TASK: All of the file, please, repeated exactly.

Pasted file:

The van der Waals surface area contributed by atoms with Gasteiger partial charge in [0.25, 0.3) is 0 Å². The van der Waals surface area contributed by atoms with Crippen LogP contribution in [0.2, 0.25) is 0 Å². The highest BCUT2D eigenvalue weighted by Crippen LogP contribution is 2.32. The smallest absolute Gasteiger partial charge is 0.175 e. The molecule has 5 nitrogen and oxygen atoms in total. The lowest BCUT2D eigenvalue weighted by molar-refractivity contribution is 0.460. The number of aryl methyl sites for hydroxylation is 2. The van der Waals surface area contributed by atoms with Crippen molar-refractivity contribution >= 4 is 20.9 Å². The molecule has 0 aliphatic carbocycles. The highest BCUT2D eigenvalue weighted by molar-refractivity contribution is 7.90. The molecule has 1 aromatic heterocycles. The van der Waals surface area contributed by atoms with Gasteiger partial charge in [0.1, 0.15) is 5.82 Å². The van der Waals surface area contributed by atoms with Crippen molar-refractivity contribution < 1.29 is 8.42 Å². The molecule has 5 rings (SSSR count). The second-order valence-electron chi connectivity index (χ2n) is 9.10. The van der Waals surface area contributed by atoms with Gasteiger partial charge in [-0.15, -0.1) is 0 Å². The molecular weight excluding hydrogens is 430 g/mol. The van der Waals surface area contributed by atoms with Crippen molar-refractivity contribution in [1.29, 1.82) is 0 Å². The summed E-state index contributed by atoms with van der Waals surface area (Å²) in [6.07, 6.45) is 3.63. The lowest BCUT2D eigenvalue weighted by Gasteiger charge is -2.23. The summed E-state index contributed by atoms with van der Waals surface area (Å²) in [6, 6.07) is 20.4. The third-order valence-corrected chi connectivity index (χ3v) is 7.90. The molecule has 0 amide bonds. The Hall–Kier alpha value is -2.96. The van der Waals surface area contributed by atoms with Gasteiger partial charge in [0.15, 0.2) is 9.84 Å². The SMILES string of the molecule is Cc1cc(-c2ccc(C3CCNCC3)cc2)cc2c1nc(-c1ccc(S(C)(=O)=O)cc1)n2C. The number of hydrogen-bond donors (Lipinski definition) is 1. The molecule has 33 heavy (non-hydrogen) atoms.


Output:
The van der Waals surface area contributed by atoms with Gasteiger partial charge in [0.25, 0.3) is 0 Å². The van der Waals surface area contributed by atoms with Crippen LogP contribution in [0.2, 0.25) is 0 Å². The highest BCUT2D eigenvalue weighted by Crippen LogP contribution is 2.32. The smallest absolute Gasteiger partial charge is 0.175 e. The molecule has 5 nitrogen and oxygen atoms in total. The lowest BCUT2D eigenvalue weighted by molar-refractivity contribution is 0.460. The number of aryl methyl sites for hydroxylation is 2. The van der Waals surface area contributed by atoms with Crippen molar-refractivity contribution >= 4 is 20.9 Å². The molecule has 0 aliphatic carbocycles. The highest BCUT2D eigenvalue weighted by molar-refractivity contribution is 7.90. The molecule has 1 aromatic heterocycles. The van der Waals surface area contributed by atoms with Gasteiger partial charge in [0.1, 0.15) is 5.82 Å². The van der Waals surface area contributed by atoms with Crippen molar-refractivity contribution < 1.29 is 8.42 Å². The molecule has 5 rings (SSSR count). The second-order valence-electron chi connectivity index (χ2n) is 9.10. The van der Waals surface area contributed by atoms with Gasteiger partial charge in [-0.15, -0.1) is 0 Å². The molecular weight excluding hydrogens is 430 g/mol. The van der Waals surface area contributed by atoms with Crippen molar-refractivity contribution in [1.29, 1.82) is 0 Å². The summed E-state index contributed by atoms with van der Waals surface area (Å²) in [6.07, 6.45) is 3.63. The lowest BCUT2D eigenvalue weighted by Gasteiger charge is -2.23. The summed E-state index contributed by atoms with van der Waals surface area (Å²) in [6, 6.07) is 20.4. The third-order valence-corrected chi connectivity index (χ3v) is 7.90. The molecule has 0 amide bonds. The Hall–Kier alpha value is -2.96. The van der Waals surface area contributed by atoms with Gasteiger partial charge in [0.15, 0.2) is 9.84 Å². The SMILES string of the molecule is Cc1cc(-c2ccc(C3CCNCC3)cc2)cc2c1nc(-c1ccc(S(C)(=O)=O)cc1)n2C. The number of hydrogen-bond donors (Lipinski definition) is 1. The molecule has 33 heavy (non-hydrogen) atoms.